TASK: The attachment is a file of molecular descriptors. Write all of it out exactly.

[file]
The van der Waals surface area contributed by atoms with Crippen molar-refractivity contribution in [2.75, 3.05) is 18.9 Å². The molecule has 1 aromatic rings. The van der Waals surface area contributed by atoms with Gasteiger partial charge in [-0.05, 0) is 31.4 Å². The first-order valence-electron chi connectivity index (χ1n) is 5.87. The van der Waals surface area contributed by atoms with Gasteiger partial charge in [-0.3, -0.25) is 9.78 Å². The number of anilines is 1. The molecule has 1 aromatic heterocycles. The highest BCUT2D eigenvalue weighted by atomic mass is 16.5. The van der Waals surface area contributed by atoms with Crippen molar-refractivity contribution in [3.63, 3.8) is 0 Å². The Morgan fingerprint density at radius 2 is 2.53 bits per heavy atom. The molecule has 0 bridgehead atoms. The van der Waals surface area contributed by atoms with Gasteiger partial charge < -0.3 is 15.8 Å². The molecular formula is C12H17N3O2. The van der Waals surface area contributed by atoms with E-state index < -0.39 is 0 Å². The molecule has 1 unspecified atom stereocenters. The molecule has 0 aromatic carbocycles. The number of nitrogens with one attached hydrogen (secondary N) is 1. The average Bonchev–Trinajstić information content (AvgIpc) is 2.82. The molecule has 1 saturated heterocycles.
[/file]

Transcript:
The van der Waals surface area contributed by atoms with Crippen molar-refractivity contribution in [2.75, 3.05) is 18.9 Å². The molecule has 1 aromatic rings. The van der Waals surface area contributed by atoms with Gasteiger partial charge in [-0.05, 0) is 31.4 Å². The first-order valence-electron chi connectivity index (χ1n) is 5.87. The van der Waals surface area contributed by atoms with Gasteiger partial charge in [-0.3, -0.25) is 9.78 Å². The number of anilines is 1. The molecule has 1 aromatic heterocycles. The highest BCUT2D eigenvalue weighted by atomic mass is 16.5. The van der Waals surface area contributed by atoms with Crippen molar-refractivity contribution in [3.63, 3.8) is 0 Å². The Morgan fingerprint density at radius 2 is 2.53 bits per heavy atom. The molecule has 0 bridgehead atoms. The van der Waals surface area contributed by atoms with Gasteiger partial charge < -0.3 is 15.8 Å². The molecular formula is C12H17N3O2. The van der Waals surface area contributed by atoms with E-state index < -0.39 is 0 Å². The molecule has 1 unspecified atom stereocenters. The molecule has 0 aromatic carbocycles. The number of nitrogens with one attached hydrogen (secondary N) is 1. The average Bonchev–Trinajstić information content (AvgIpc) is 2.82. The molecule has 1 saturated heterocycles.